Proteins consist of a number of sub units called AMINO ACIDS. In fact, if we want to be really accurate and pedantic alpha amino acid residues. Although the number of possible amino acids could run into hundreds of thousands life has only evolved to use 20 different ones. They are 19 coded for (and also listed below) and cysteine which is made by joining two cystine units together to form S-S sulphur-sulphur bridges. In their turn amino acids are made up of different arrangements of carbon, oxygen, nitrogen and hydrogen atoms (and in three cases methionine, cystine and cysteine sulphur is also present. The amino acids coded for by DNA are shown below.
The two simplest amino acids, glycine and alanine, can be shown as
where H=Hydrogen C=carbon N=Nitrogen and O=oxygen.
Glycine and alanine can combine together with the elimination of a molecule of water to produce a dipeptide.
It is possible for this to happen in one of two different ways - so you can get two different dipeptides.
In each case, the linkage shown in blue in the structure of the dipeptide is known as a peptide link.
If you joined three amino acids together, you would get a tripeptide.
If you joined several together you get a polypeptide.
If you join very many together you get a protein.
Now proteins are found in all cellular organisms from primitive archae and bacteria right up to complex multicellular organisms like plants and animals. They are also found in viruses. DNA and RNA give the orders to the cell as to what to do and proteins carry out these orders. Proteins vary in structure as well as function. They are constructed from a set of 20 amino acids and have distinctive individual three-dimensional shapes.
The human body is about 50% dry weight protein. Proteins have a large number of important functions in the human body—and in fact they are involved in virtually all cell functions. Each protein within the body has a specific function. Below is a list of several types of proteins and their functions.
Antibodies - are specialized proteins involved in defending the body from foreign invaders called antigens.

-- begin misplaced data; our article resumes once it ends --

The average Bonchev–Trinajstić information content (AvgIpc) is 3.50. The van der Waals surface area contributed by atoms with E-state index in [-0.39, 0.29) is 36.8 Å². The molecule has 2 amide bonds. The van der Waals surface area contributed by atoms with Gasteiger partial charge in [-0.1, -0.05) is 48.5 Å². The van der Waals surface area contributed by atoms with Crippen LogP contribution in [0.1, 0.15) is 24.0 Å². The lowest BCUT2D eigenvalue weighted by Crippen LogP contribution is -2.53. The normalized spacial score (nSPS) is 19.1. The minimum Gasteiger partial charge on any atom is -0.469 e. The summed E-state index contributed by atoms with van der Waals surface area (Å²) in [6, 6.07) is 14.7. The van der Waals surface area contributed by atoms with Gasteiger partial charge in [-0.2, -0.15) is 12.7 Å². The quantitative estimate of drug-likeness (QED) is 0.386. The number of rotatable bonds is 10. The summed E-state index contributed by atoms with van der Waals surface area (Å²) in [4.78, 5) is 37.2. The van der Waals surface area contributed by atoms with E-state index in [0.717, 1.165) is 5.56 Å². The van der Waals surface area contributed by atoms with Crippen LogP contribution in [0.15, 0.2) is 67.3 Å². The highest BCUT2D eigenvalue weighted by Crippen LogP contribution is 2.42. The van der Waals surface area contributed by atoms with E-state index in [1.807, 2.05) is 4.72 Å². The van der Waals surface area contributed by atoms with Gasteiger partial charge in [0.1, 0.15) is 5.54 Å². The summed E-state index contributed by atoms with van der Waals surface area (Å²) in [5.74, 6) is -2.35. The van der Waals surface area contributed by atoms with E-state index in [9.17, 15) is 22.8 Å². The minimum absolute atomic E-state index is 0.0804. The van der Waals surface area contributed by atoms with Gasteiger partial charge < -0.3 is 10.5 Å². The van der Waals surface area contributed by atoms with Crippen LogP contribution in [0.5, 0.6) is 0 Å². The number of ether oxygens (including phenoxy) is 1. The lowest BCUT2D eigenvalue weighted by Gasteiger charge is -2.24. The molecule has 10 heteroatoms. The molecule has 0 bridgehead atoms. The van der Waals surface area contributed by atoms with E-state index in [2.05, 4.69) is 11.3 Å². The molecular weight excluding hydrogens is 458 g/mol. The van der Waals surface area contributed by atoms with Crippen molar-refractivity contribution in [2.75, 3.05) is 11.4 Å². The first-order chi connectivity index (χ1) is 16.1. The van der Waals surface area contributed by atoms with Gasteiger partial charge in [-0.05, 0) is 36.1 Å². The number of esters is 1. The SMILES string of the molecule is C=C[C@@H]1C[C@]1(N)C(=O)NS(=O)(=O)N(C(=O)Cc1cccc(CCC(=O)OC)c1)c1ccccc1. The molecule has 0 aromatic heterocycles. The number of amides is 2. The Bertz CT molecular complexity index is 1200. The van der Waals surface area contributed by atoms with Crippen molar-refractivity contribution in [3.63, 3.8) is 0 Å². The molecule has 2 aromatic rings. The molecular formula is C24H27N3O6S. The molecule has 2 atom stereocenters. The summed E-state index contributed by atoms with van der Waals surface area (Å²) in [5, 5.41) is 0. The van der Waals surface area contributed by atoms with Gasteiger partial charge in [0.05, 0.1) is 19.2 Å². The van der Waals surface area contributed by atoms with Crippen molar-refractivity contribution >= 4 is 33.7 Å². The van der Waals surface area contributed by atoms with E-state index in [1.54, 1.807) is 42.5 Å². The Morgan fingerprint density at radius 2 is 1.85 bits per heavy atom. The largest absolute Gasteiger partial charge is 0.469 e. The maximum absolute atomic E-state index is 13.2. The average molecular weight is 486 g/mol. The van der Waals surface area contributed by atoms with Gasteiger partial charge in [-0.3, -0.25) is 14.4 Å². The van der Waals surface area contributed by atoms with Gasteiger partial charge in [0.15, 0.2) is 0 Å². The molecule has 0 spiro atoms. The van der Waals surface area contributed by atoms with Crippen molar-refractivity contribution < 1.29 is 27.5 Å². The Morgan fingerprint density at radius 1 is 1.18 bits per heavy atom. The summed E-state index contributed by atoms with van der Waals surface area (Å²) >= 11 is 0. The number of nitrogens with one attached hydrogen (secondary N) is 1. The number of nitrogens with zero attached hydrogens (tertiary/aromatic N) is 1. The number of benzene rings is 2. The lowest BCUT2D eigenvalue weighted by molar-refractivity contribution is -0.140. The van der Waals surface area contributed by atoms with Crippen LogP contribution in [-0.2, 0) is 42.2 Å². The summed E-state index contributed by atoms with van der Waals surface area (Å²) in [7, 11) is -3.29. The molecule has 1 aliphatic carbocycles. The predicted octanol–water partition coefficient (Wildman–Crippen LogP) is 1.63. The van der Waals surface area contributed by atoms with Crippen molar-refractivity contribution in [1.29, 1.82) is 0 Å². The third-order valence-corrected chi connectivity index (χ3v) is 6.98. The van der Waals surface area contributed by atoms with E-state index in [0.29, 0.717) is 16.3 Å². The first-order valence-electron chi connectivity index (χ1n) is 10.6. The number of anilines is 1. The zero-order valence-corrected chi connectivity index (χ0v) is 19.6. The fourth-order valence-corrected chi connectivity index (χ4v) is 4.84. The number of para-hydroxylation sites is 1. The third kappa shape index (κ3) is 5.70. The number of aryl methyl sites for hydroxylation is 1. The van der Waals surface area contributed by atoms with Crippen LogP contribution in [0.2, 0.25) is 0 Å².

Contractile Proteins – make up a large proportion of the muscles and are involved in contraction and movement.
Enzymes - are proteins that facilitate biochemical reactions. They are often referred to as catalysts because they speed up chemical reactions. Examples include the enzymes lactase and pepsin. Lactase breaks down the sugar lactose found in milk. Pepsin is a digestive enzyme that works in the stomach to break down proteins in food.
Hormonal Proteins - are messenger proteins which help to coordinate certain bodily activities. An example is insulin. Insulin regulates glucose metabolism by controlling the blood-sugar concentration.
Structural Proteins - are fibrous and stringy and provide support. Examples include keratin, collagen, and elastin. Keratins strengthen protective coverings such as hair, quills, feathers, horns, and beaks. They are fond in connective tissues such as elastins and collagens which are used in tendons and ligaments.
Storage Proteins - store amino acids. Examples include ovalbumin and casein. Ovalbumin is found in egg whites and casein is a milk-based protein.
Transport Proteins - are carrier proteins which move molecules from one place to another around the body. An example is haemoglobin. Haemoglobin transports oxygen through the blood.
One well known protein is the hormone insulin. The insulin molecule has served as a model for multitudes of studies on the fundamental structure and properties of proteins. It was the first protein to have its amino acid sequence sequenced, in 1955, by Fred Sanger (Sanger 1988), earning him a Nobel prize in 1958. The three-dimensional structure of insulin was ultimately solved by Dorothy Crowfoot Hodgkin and her colleagues in 1969, using X-ray crystallographic methods (Adams et al. 1969).
It is composed of two polypeptide chains: In humans chain A has 21 amino acids and chain B has 30.
The theoretical number of ways of arranging the amino acids in a simple protein like insulin runs into billions. However there will only be a few ways of arranging the amino acid sub groups to give a biologically active protein. Evolution has led to small differences occurring in different species. Pig insulin is very similar to human.
Somewhere there are mountains
Glistening in the snow
Somewhere there are mountains
That we shall never know
Somewhere there are rivers
Flowing fast and free
Somewhere there are rivers
That we can never see
Somewhere there are oceans
And sun drenched island sands
Forests full of creatures
In vastly distant lands
Somewhere there’s a planet
Beneath an alien star
The people watch our tiny sun
And wonder where we are
One day perhaps we’ll find them
Across the void of space
Perhaps through ways as yet unknown
We’ll meet them face to face
The author of this web site Ray Goodwin holds B.Sc. Degrees from London University in Chemistry, Geology and Physiology and an M.Sc. in Biochemistry. He has spent most of his professional life teaching in Colleges of Technology. On his retirement he has entered the fields of astronomy, astrochemistry, astrobiology and space sciences. He has spent a great deal of his retirement in visiting amateur astronomy societies and in attending European Space Agency Symposia in ESTEC in the Netherlands and other scientific conferences in England and Sweden. He regularly attends the yearly European Astrofest in South Kensington London and other meetings in the UK. He has written scientific articles and given a number of lectures on diverse scientific subjects.
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